Even if directly transferring complex thoughts among individuals will remain science fiction for now, this research and other experiments, such as the BTBI between a human and rat (Yoo et al.), are important because of the numerous ethical issues that accompany BTBI. BTBI takes brain-machine interface (BMI) to a new level, and for that reason, BTBI is already associated with multiple ethical issues, such as the likelihood of the extraction of incidental information, neurosecurity to protect individual neural mechanisms, and the potential of hacking. Since BTBI is a direct transfer of thoughts though, BTBI takes many ethical issues to a new level as well, and journal club took time to discuss many of these concerns. If two individuals are sharing ideas, then does a collective identity result? Who is responsible for the actions committed by the decoder if the encoder is on the other end of the communication line dictating the decoder’s moves? If responsibility for any decision is shared or not, does the encoder or the decoder have ownership over any ideas? In an ideal situation, the communication line would never be flawed, but what if the computer’s algorithm made a mistake and the wrong information was transferred? Many of these questions were framed for a discussion involving a military scenario: The encoder is a soldier, completely removed from combat, but still with a complete view of the battlefield, and the decoder is an active duty military personnel physically experiencing the fighting. A friendly fire ensues and the decoder kills a fellow solider due to the transfer of information from the encoder. Who should be held accountable for the kill – the decoder, encoder, or the scientists responsible for BTBI military setup? This kind of long-distance combat could also lead to new and complex forms of PTSD for the decoder and the encoder, which could potentially require new research and treatments. After discussing many of these questions, it was agreed that not only will many more scientific breakthroughs have to accompany the transition from the current BTBI set-up with rats pushing levers or nose poking to a militaristic BTBI, but so will many more important ethical discussions and decisions. Perhaps BTBI is a novel form of social interaction as well, and in the future, journal club meetings with powerpoints and spoken dialogue will become archaic – we will instead use BTBI to communicate and transfer the material.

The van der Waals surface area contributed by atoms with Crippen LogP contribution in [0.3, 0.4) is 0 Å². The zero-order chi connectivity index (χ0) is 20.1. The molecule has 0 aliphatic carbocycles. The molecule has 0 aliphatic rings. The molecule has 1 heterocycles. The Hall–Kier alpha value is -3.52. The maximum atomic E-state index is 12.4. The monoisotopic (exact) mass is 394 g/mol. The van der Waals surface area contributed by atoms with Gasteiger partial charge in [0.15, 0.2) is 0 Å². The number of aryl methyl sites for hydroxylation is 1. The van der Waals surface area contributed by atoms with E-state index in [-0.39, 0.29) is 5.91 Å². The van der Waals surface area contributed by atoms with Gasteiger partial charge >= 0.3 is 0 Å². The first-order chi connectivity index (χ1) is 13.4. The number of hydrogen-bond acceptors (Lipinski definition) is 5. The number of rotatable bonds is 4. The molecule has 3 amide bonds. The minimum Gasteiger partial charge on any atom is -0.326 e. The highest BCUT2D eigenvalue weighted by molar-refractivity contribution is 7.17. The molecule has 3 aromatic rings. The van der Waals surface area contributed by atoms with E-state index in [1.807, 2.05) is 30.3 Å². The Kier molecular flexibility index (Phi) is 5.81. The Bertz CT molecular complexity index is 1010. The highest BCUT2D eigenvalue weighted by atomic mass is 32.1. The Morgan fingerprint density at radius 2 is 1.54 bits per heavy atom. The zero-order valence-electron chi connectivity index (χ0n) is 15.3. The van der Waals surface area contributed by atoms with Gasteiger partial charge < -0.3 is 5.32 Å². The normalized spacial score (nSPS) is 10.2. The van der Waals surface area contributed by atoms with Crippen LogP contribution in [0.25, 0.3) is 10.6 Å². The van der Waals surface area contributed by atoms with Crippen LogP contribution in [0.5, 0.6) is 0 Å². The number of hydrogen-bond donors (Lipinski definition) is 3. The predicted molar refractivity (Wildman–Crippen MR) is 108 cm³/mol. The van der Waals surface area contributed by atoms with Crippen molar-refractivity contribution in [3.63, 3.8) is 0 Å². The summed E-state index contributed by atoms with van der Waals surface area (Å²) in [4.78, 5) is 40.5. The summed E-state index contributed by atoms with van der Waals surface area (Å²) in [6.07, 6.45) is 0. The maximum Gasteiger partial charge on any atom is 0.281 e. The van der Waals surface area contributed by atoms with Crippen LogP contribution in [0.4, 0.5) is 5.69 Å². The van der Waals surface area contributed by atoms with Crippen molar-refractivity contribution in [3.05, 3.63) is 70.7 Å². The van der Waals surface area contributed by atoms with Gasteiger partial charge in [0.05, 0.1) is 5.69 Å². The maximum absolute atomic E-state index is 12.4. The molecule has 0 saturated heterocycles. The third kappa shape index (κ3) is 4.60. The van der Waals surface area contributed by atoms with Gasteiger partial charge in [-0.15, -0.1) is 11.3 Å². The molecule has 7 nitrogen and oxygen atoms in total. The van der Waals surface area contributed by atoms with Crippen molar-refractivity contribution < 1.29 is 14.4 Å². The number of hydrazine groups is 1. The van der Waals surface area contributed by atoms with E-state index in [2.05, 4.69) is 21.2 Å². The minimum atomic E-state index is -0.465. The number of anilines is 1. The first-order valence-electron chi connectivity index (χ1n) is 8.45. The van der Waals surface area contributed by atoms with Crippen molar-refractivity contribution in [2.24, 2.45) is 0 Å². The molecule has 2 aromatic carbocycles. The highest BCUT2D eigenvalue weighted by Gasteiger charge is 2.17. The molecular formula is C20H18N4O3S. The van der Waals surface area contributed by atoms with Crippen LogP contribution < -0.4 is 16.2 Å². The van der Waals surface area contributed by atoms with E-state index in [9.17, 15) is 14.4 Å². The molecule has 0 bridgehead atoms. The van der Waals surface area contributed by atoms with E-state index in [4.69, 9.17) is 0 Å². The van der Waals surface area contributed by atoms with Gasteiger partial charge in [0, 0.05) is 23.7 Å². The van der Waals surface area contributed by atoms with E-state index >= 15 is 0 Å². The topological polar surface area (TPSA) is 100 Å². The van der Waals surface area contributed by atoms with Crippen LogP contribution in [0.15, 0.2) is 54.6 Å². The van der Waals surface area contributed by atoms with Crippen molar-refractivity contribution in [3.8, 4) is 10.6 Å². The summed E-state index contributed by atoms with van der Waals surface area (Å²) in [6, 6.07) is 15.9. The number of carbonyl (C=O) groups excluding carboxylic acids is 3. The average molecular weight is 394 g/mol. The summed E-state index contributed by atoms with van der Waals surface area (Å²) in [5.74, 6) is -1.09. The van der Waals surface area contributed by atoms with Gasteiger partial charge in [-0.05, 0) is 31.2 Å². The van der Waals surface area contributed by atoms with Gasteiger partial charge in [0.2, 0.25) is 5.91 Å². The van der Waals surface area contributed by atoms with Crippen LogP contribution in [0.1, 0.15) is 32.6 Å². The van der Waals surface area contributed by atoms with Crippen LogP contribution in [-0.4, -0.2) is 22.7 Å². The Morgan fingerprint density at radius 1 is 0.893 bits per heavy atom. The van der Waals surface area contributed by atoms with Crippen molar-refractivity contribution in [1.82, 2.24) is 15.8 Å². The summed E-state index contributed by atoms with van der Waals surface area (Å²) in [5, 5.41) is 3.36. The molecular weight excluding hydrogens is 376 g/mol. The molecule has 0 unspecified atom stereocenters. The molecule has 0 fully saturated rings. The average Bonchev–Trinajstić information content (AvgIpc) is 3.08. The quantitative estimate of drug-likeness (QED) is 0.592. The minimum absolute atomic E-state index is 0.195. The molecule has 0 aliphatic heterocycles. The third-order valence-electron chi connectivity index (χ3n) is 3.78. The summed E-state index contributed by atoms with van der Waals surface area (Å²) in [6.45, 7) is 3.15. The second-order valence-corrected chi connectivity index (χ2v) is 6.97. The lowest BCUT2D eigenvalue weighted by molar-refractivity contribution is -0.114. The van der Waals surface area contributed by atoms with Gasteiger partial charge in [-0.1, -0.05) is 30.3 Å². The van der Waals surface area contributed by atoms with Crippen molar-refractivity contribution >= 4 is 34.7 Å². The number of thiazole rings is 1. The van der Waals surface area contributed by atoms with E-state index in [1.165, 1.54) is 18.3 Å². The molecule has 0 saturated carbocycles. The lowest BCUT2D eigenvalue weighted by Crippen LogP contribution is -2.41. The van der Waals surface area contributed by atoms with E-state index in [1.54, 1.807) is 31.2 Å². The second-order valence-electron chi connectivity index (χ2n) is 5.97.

Trimper, J. (2013). Let’s Put Our Heads Together and Think About This One: A Primer on Ethical Issues Surrounding Brain-to-Brain Interfacing. The Neuroethics Blog. Retrieved on October 1, 2013, from

Pais-Vieira, M., Lebedev, M., Kunicki, C., Wang, J., & Nicolelis, M.A.L. (2013). A Brain-to-brain interface for real-time sharing of sensorimotor information. Scientific Reports, 3, 1319.

Subbaraman, N. (2013). Two rats, thousands of miles apart, cooperate telepathically via brain implant. NBC News Science. Retrieved on October 1, 2013, from

Miller, G. (2013). Rodent Mind Meld: Scientists Wire Two Rats’ Brains Together. Wired. Retrieved on October 1, 2013, from

Yoo, S-S., Kim, H., Filandrianos, E., Taghados, S.J., Park, S. (2013). Non-Invasive Brain-to-Brain Interface (BTBI): Establishing Functional Links between Two Brains. PLoS ONE, 8(4), e60410.

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Strong, K. (2013). Neuroethics Journal Club: The Ethical Issues behind Brain-to-Brain Interface (BTBI) Technologies. The Neuroethics Blog. Retrieved on